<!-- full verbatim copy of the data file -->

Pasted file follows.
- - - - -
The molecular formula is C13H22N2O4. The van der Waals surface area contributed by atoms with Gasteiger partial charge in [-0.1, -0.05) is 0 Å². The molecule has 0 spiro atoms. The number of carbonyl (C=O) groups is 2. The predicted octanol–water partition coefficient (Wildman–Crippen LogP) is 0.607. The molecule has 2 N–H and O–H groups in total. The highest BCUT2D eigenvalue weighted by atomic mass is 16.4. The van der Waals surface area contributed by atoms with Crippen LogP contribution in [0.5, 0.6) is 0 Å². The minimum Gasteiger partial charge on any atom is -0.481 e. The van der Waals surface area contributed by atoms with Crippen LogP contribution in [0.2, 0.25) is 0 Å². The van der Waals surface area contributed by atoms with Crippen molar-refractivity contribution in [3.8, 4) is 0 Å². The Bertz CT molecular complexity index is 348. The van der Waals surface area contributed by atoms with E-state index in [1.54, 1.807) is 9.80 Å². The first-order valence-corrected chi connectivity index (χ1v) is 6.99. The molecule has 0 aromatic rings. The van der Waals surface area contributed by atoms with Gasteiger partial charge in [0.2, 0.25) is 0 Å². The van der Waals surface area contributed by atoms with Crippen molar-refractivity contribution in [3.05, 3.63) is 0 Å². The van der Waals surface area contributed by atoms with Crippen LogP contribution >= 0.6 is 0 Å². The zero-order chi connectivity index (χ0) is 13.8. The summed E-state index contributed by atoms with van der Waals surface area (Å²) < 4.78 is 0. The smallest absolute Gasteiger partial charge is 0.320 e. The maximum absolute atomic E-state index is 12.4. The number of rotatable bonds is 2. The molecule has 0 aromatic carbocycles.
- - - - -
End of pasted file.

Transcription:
The molecular formula is C13H22N2O4. The van der Waals surface area contributed by atoms with Gasteiger partial charge in [-0.1, -0.05) is 0 Å². The molecule has 0 spiro atoms. The number of carbonyl (C=O) groups is 2. The predicted octanol–water partition coefficient (Wildman–Crippen LogP) is 0.607. The molecule has 2 N–H and O–H groups in total. The highest BCUT2D eigenvalue weighted by atomic mass is 16.4. The van der Waals surface area contributed by atoms with Crippen LogP contribution in [0.5, 0.6) is 0 Å². The minimum Gasteiger partial charge on any atom is -0.481 e. The van der Waals surface area contributed by atoms with Crippen LogP contribution in [0.2, 0.25) is 0 Å². The van der Waals surface area contributed by atoms with Crippen molar-refractivity contribution in [3.8, 4) is 0 Å². The Bertz CT molecular complexity index is 348. The van der Waals surface area contributed by atoms with E-state index in [1.54, 1.807) is 9.80 Å². The first-order valence-corrected chi connectivity index (χ1v) is 6.99. The molecule has 0 aromatic rings. The van der Waals surface area contributed by atoms with Gasteiger partial charge in [0.2, 0.25) is 0 Å². The van der Waals surface area contributed by atoms with Crippen molar-refractivity contribution in [3.05, 3.63) is 0 Å². The van der Waals surface area contributed by atoms with Crippen LogP contribution >= 0.6 is 0 Å². The zero-order chi connectivity index (χ0) is 13.8. The summed E-state index contributed by atoms with van der Waals surface area (Å²) < 4.78 is 0. The smallest absolute Gasteiger partial charge is 0.320 e. The maximum absolute atomic E-state index is 12.4. The number of rotatable bonds is 2. The molecule has 0 aromatic carbocycles.